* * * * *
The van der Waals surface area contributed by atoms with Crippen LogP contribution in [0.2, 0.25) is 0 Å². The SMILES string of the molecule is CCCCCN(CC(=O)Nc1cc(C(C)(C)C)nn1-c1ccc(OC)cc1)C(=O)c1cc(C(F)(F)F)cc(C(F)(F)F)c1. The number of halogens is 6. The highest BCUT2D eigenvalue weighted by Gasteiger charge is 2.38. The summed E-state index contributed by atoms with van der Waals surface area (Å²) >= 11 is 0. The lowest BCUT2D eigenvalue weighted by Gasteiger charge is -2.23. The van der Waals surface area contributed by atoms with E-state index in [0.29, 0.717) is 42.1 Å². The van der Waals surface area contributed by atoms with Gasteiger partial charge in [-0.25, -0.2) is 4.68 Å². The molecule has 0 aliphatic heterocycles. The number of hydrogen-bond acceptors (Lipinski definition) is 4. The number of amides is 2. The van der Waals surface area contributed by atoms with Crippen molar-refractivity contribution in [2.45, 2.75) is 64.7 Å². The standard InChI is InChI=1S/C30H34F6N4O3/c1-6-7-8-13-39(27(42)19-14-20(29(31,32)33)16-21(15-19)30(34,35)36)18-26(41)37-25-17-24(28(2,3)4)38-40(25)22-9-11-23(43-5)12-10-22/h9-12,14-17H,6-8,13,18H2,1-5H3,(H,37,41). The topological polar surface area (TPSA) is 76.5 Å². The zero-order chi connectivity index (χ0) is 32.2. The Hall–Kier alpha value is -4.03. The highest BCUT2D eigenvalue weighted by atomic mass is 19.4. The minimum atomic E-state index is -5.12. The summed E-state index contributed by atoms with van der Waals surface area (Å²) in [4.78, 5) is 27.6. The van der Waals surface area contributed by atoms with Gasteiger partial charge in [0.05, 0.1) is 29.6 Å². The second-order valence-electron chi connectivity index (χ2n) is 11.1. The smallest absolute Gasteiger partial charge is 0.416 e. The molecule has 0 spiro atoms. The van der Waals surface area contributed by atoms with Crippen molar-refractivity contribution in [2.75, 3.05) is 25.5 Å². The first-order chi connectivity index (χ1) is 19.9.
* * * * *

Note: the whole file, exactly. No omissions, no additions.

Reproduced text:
The van der Waals surface area contributed by atoms with Crippen LogP contribution in [0.2, 0.25) is 0 Å². The SMILES string of the molecule is CCCCCN(CC(=O)Nc1cc(C(C)(C)C)nn1-c1ccc(OC)cc1)C(=O)c1cc(C(F)(F)F)cc(C(F)(F)F)c1. The number of halogens is 6. The highest BCUT2D eigenvalue weighted by Gasteiger charge is 2.38. The summed E-state index contributed by atoms with van der Waals surface area (Å²) >= 11 is 0. The lowest BCUT2D eigenvalue weighted by Gasteiger charge is -2.23. The van der Waals surface area contributed by atoms with E-state index in [0.29, 0.717) is 42.1 Å². The van der Waals surface area contributed by atoms with Gasteiger partial charge in [-0.25, -0.2) is 4.68 Å². The molecule has 0 aliphatic heterocycles. The number of hydrogen-bond acceptors (Lipinski definition) is 4. The number of amides is 2. The van der Waals surface area contributed by atoms with Crippen molar-refractivity contribution in [2.45, 2.75) is 64.7 Å². The standard InChI is InChI=1S/C30H34F6N4O3/c1-6-7-8-13-39(27(42)19-14-20(29(31,32)33)16-21(15-19)30(34,35)36)18-26(41)37-25-17-24(28(2,3)4)38-40(25)22-9-11-23(43-5)12-10-22/h9-12,14-17H,6-8,13,18H2,1-5H3,(H,37,41). The topological polar surface area (TPSA) is 76.5 Å². The zero-order chi connectivity index (χ0) is 32.2. The Hall–Kier alpha value is -4.03. The highest BCUT2D eigenvalue weighted by atomic mass is 19.4. The minimum atomic E-state index is -5.12. The summed E-state index contributed by atoms with van der Waals surface area (Å²) in [4.78, 5) is 27.6. The van der Waals surface area contributed by atoms with Gasteiger partial charge in [0.05, 0.1) is 29.6 Å². The second-order valence-electron chi connectivity index (χ2n) is 11.1. The smallest absolute Gasteiger partial charge is 0.416 e. The molecule has 0 spiro atoms. The van der Waals surface area contributed by atoms with Crippen molar-refractivity contribution in [2.75, 3.05) is 25.5 Å². The first-order chi connectivity index (χ1) is 19.9.